eaglets. The oldest, hatched on January 22, 2010, is on the left,|
and the youngest, hatched about 7-10 days later, is on the far right.
Bald Eagles have established the first recorded successful nest in Broward County, Florida of this Century. In 2008, they successfully raised one chick, whom we named "P.Piney One." Last season (2009) they had two chicks, named Hope and Justice. Hope hatched on January 17, and Justice 3 or 4 days later. Both learned to fly in early April, and kept returning to the nest to be fed by the parents until late May. The nest is located within 200 feet of a very busy thoroghfare, and has attracted much attention, due to its accessibility and the opportunity for so many citizens to observe their home life so very close at hand.
The Bald Eagles in Florida have recovered from a low of less than 50 pairs to now number over over 1,300, and have been removed from the list of Endagered Species. The state-wide population of these majestic birds continues to grow, but their normal wilderness habitat continues to shrink due to development, agriculture, and several extensive fires. Since eagles require a feeding and roosting territory that is at least 2 miles around each nest, they are being squeezed out of their normal habitat, and are now re-entering parts of their historic range that are now become cities and towns. These newly "urbanized" eagles are learning to adapt to the hazards (and benefits) of living with humankind, and we in turn, are finding ways to accomodate to their presence.
|Here, at about 6 weeks of age, the eaglets are fed by a parent: |
Photo by James Hartman (c) 2010
Students at Silver Trail Middle School in Pembroke Pines, as part of their 7th grade science curriculum, studied these eagles. They learned about the life history of the Bald Eagle, its decline in the middle of the last century due to persecution and indiscriminate use of pesticides, and its recovery following the banning of DDT and protection under the Endangered Species Act. Study of the eagles led them into related inquiries: mercury pollution, ecology, careers in the natural sciences, and even the satellite technology that can track the migration of eagles after they leave the nest. They applied the Scientific Method to design and implement a study of the effects of traffic density on the eagles' behavior at the nest site.
The Middle School students selected five sets of names for the three eaglets, and now invite everyone acrosss the world to take part in picking their final names. The first-hatched of the three chicks is the larger one in the top photo, taken when they were about three weeks old, but the second chick has grown to about the same size as its older sibling. In the photo to the left, it is hard to tell them apart by size, but the oldest eaglet is probably the one in the middle. The youngest chick, identified by the greatest amount of whitish natal down on its body, is on the left. The chick on the far right shows more down on its head than the oldest, and is likely the second-hatched. This suggests that both of the older eaglets may be females, as males are generally smaller than females right into adult life. We cannot be sure of their exact sex, but let's not worry about that and just select the best names. The students have narrowed the list of candidate sets of names down to the following five. The ballot may be found at the bottom of this page.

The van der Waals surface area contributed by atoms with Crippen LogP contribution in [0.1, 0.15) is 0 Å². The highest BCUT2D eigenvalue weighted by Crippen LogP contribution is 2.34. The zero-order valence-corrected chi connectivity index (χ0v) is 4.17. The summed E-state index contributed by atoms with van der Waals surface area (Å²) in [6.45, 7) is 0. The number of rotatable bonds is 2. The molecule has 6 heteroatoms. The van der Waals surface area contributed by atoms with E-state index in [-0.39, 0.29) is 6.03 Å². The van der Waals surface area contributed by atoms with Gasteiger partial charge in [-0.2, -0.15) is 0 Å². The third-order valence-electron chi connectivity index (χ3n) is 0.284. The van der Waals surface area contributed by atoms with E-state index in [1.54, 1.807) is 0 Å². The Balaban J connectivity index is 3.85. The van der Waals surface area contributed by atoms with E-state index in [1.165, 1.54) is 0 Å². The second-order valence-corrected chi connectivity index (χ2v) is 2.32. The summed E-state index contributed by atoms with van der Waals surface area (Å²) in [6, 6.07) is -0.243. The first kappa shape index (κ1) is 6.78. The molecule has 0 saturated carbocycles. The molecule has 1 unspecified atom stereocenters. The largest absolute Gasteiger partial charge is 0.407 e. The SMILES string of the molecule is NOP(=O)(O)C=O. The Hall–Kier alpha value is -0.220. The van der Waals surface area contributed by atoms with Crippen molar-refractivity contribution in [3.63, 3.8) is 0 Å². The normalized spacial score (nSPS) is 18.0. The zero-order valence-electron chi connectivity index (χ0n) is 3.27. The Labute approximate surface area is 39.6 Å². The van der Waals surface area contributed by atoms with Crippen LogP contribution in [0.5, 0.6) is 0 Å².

Number of VOTES
MEANING OF NAME
AND WHY TO CHOOSE IT
Courage-- faces danger with confidence
Comet- flies close to the sun and has a white tail
Astra - eagles usually have only two chicks, so the third one is a "star"
first eaglet is "free from restraints" with "frankness &
Liberty - the second eaglet is also "free from restraints" but with "specific restrictions"
Joy!- the survival of the third eaglet will be a "source of great pleasure & happiness" for all!
we are lucky to have the eagles so close to us and they are lucky to
still be alive in our environment
Chance - Because the eagles took a chance to survive in our urban environment and this is now a chance to raise eagle population numbers
Courage - Because these birds have the courage to raise a family in this environment even though they might have to change their ways and live around us humans.
- (pronounced fah-yuh) means hunter in Creek.
Honichi - (pronounced hoe-nih-chee) is Creek for wild or untamed.
Nakimka - (pronounced nah-kim-kuh) comes from a Creek word for "gift".
- (pronounced hee-kah) means "flier" or "flying one" in Choctaw
Amakali - (pronounced ah-mah-kah-lee) means "graceful" in Choctaw.
Holitopa - (pronounced hoh-lee-toh-pah) meands "precious" in Choctaw.
|*These names were obtained from a Native American translator. They have multiple spellings, as the language was not originally a written one. The two major Seminole languages are Creek and Miccosukee, with a closely related language being Choctaw (spoken by fewer Seminole members and also spoken in the Florida panhandle). There was not a Miccosukee speaker available to make suggestions for us, so they submitted primarily Creek and Choctaw words.|